To the Hollow Man on the Street

To the hollow man on the street:

Hi. You might not remember me, but we encountered one another the other day on the street in Denver. I was walking through Five Points on my way to the post office. I was wearing a purple dress. You were wearing black and carrying a back pack. You were walking on the other side of the street until you saw me and crossed over. As we approached one another your eyes narrowed and a wide smile spread on your face. When we passed each other, you stuck your face into my breasts and breathed your sticky breath on my chest.

I jumped and ran across the street while you stared back at me and smiled. In that moment, you won. I was afraid. You were happy. I felt small, insignificant, and objectified. You felt powerful, strong, and manly. My value reduced to the meat on my chest. Your value inherent in your abrasiveness. Now that I have had a couple of days to calm down and reflect I realize that you won in the moment, but the truth is that you are the loser in the long run.

My worth has a breadth and depth that is infinitely larger than any meat on my bones. Yes, I am a beautiful woman with a full bust. I understand that this is attractive to some people and I happen to agree. My body is beautiful. It is evidence of the long line of full-figured women from which I come, it is a testament to my mother, my aunt, my great-grandmother and all of the curvy beauties that preceded me. I am also a beautiful woman because I am smart, fierce, and confident. I do purposeful work and I have a life filled with incredible humans who help me be a better person everyday.

When I reflect on our interaction I realize that you lose. You, somehow, have made it into adulthood believing that female objectification is an acceptable and desirable behavior. It is a reflection on the sad life you have lived. I wonder if you were surrounded by weak men who were unable to confidently embrace and respect strong women, instead resorting to primitive behaviors aligned with terribly outdated cultural norms. Or were the men simply not there at all? I wonder what sorts of women you had to look up to. What happened in your relationship with them that caused you to not see all females as forces of life and creation to be respected and revered? I am sad for you because I know that, while you may be drawn to women, you will never have a truly meaningful, authentic love with a woman because you will never be able to see her.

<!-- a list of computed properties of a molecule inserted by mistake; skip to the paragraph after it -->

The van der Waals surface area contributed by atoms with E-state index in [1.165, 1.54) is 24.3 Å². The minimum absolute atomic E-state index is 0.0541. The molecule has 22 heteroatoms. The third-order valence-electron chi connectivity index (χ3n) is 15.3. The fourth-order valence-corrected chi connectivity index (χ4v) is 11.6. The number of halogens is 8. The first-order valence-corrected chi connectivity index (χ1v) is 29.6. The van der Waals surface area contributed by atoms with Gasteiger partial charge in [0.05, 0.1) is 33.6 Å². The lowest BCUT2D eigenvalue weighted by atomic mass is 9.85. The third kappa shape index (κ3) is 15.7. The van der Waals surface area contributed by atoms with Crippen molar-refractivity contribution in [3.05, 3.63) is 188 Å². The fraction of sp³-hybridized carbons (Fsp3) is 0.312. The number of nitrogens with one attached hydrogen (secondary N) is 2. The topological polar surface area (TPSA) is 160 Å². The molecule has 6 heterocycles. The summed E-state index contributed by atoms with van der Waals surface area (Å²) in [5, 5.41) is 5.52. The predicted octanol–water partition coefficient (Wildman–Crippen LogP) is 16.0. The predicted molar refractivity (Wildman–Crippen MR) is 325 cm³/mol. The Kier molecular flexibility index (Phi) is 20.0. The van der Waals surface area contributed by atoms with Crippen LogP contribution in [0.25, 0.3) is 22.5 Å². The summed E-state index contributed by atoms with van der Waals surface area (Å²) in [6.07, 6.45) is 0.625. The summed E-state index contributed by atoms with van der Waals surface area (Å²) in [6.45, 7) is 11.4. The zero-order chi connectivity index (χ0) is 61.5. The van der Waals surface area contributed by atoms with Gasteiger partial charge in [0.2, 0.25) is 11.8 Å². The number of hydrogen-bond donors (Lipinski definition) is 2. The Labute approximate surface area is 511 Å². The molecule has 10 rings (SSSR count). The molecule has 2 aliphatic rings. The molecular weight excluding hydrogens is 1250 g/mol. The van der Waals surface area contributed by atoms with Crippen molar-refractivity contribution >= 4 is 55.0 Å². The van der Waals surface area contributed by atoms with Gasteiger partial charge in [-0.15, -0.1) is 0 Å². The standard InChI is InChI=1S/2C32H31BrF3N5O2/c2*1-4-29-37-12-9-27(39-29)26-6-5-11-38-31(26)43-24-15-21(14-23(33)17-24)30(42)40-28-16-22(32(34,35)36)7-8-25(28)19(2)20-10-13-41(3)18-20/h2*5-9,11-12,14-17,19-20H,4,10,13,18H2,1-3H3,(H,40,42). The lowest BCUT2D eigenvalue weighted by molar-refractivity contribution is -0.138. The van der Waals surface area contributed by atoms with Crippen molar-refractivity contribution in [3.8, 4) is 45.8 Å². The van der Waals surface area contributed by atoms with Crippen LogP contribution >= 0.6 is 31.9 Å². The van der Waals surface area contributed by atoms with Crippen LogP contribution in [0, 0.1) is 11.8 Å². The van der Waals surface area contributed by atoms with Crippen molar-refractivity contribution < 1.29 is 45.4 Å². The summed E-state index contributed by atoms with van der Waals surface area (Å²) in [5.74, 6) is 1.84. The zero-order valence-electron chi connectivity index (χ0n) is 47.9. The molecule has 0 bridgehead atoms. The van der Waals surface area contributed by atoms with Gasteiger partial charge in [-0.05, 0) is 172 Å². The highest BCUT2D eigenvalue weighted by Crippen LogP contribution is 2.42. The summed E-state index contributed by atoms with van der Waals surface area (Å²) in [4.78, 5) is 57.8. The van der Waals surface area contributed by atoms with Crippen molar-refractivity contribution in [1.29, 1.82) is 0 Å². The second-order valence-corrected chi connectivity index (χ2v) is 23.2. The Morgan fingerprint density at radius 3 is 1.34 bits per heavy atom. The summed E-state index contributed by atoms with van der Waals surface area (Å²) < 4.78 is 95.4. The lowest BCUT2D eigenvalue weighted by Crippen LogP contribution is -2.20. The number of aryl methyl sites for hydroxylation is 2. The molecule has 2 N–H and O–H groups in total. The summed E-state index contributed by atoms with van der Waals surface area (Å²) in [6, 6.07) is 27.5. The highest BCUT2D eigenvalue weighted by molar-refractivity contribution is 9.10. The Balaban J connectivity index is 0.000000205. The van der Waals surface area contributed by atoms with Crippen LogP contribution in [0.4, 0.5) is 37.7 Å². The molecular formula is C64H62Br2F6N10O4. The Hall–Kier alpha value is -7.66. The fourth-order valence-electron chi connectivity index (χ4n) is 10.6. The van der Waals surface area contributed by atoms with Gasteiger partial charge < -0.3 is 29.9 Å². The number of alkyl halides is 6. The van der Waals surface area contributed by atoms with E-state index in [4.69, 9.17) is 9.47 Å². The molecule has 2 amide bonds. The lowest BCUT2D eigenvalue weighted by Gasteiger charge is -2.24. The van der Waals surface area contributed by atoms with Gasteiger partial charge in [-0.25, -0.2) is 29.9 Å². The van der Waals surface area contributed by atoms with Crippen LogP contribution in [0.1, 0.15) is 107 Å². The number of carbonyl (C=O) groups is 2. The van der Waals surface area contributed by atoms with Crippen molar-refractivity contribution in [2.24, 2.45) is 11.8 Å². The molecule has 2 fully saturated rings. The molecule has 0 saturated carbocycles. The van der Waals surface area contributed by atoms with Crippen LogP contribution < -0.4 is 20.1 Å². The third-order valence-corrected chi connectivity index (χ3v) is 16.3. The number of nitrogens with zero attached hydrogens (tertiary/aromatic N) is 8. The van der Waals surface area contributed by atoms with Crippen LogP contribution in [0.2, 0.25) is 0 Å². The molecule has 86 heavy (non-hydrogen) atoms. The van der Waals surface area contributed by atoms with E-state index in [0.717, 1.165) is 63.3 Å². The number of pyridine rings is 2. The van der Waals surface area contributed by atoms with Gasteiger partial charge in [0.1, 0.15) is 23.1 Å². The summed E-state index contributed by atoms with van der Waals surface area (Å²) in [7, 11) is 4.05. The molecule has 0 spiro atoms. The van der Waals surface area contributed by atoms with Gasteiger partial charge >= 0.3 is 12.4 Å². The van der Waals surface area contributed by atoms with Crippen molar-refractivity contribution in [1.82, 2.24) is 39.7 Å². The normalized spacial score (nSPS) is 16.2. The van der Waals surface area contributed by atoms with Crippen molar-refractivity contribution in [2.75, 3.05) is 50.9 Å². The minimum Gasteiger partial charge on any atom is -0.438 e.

I do not know your story, but I know it is a sad one. The cultural tide in America and much of the world has been slowly changing. I have shared the story of our interaction with several men in my life. These are men of dignity and strength. They consistently react with a mix of horror and disappointment. They see that, while women are beautiful and physically admirable, this is the least of the traits that makes them worthwhile. I win because I live in a community in which the majority of the men see that objectification is useless. I am valued for my whole self on a daily basis. I imagine that you feel disempowered and lonely a lot. You likely don’t even realize that you have chosen into the situation all by yourself.

What I want you to know is this, you can turn it around. You don’t have to be at arm’s length from genuine interactions with people. You have to choose it though. Nobody else can make you see that your behaviors keep you from truly experiencing the blessings that true love and friendship have to offer. I also want you to know that I forgive you. But, until you figure all of this out, stay on your own side of the street.


A Confident Woman


~ by vegucationmama on April 13, 2014.

3 Responses to “To the Hollow Man on the Street”

  1. Rebecca,
    I’m so sorry that happened to you, what a horrific experience. It is obvious from your post that you are a strong woman that will not allow the experience affect you. I would think that it would be very challenging for you to reflect on it and realize that he is the one that lost. Thank you for sharing such a personal story.

  2. Mom here – as you said, another full busted woman. When I was about 17 I was walking on Denver 16th Street (olden days – wasn’t a mall yet) and an attractive young man walking towards me reached out at the last minute and grabbed both my breasts. I was so naive that for a few minutes I thought it was an accident – probably because he looked so normal. That was over 40 years ago! Some things don’t change much – (PS: your Daddy will be more than horrified and disappointed…)

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